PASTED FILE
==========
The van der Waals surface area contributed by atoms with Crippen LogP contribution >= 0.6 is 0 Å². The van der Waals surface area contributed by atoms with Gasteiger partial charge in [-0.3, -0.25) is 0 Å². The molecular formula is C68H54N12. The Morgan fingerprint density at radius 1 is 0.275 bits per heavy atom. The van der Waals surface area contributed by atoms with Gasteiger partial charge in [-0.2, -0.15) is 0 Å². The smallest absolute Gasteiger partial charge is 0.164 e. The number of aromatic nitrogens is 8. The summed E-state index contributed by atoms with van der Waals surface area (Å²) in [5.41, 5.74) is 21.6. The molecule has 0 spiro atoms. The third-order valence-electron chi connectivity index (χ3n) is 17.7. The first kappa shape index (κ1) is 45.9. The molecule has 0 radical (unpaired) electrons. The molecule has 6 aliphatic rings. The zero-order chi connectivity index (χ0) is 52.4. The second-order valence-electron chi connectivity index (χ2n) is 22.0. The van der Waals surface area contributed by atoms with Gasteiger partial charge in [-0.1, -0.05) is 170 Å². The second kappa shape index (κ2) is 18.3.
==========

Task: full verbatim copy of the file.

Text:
The van der Waals surface area contributed by atoms with Crippen LogP contribution >= 0.6 is 0 Å². The van der Waals surface area contributed by atoms with Gasteiger partial charge in [-0.3, -0.25) is 0 Å². The molecular formula is C68H54N12. The Morgan fingerprint density at radius 1 is 0.275 bits per heavy atom. The van der Waals surface area contributed by atoms with Gasteiger partial charge in [-0.2, -0.15) is 0 Å². The smallest absolute Gasteiger partial charge is 0.164 e. The number of aromatic nitrogens is 8. The summed E-state index contributed by atoms with van der Waals surface area (Å²) in [5.41, 5.74) is 21.6. The molecule has 0 spiro atoms. The third-order valence-electron chi connectivity index (χ3n) is 17.7. The first kappa shape index (κ1) is 45.9. The molecule has 0 radical (unpaired) electrons. The molecule has 6 aliphatic rings. The zero-order chi connectivity index (χ0) is 52.4. The second-order valence-electron chi connectivity index (χ2n) is 22.0. The van der Waals surface area contributed by atoms with Gasteiger partial charge in [-0.1, -0.05) is 170 Å². The second kappa shape index (κ2) is 18.3.